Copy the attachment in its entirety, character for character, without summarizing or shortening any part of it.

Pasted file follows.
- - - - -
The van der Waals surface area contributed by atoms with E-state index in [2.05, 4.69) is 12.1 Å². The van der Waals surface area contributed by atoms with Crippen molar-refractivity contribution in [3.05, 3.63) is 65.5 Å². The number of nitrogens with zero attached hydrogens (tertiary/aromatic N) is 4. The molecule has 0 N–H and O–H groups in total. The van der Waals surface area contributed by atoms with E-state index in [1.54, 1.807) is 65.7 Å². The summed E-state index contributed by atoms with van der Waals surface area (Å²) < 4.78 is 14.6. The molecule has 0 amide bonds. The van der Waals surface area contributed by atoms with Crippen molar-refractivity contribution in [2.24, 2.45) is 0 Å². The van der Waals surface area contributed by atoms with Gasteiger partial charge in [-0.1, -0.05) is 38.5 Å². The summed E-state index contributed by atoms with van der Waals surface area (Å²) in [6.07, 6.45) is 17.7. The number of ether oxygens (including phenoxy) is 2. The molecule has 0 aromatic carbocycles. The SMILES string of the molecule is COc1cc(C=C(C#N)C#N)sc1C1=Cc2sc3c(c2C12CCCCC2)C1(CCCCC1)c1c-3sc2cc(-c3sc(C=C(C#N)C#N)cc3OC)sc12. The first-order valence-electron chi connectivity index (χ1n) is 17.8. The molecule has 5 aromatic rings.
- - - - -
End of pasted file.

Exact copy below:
The van der Waals surface area contributed by atoms with E-state index in [2.05, 4.69) is 12.1 Å². The van der Waals surface area contributed by atoms with Crippen molar-refractivity contribution in [3.05, 3.63) is 65.5 Å². The number of nitrogens with zero attached hydrogens (tertiary/aromatic N) is 4. The molecule has 0 N–H and O–H groups in total. The van der Waals surface area contributed by atoms with E-state index in [1.54, 1.807) is 65.7 Å². The summed E-state index contributed by atoms with van der Waals surface area (Å²) < 4.78 is 14.6. The molecule has 0 amide bonds. The van der Waals surface area contributed by atoms with Crippen molar-refractivity contribution in [2.24, 2.45) is 0 Å². The van der Waals surface area contributed by atoms with Gasteiger partial charge in [-0.1, -0.05) is 38.5 Å². The summed E-state index contributed by atoms with van der Waals surface area (Å²) in [6.07, 6.45) is 17.7. The number of ether oxygens (including phenoxy) is 2. The molecule has 0 aromatic carbocycles. The SMILES string of the molecule is COc1cc(C=C(C#N)C#N)sc1C1=Cc2sc3c(c2C12CCCCC2)C1(CCCCC1)c1c-3sc2cc(-c3sc(C=C(C#N)C#N)cc3OC)sc12. The first-order valence-electron chi connectivity index (χ1n) is 17.8. The molecule has 5 aromatic rings.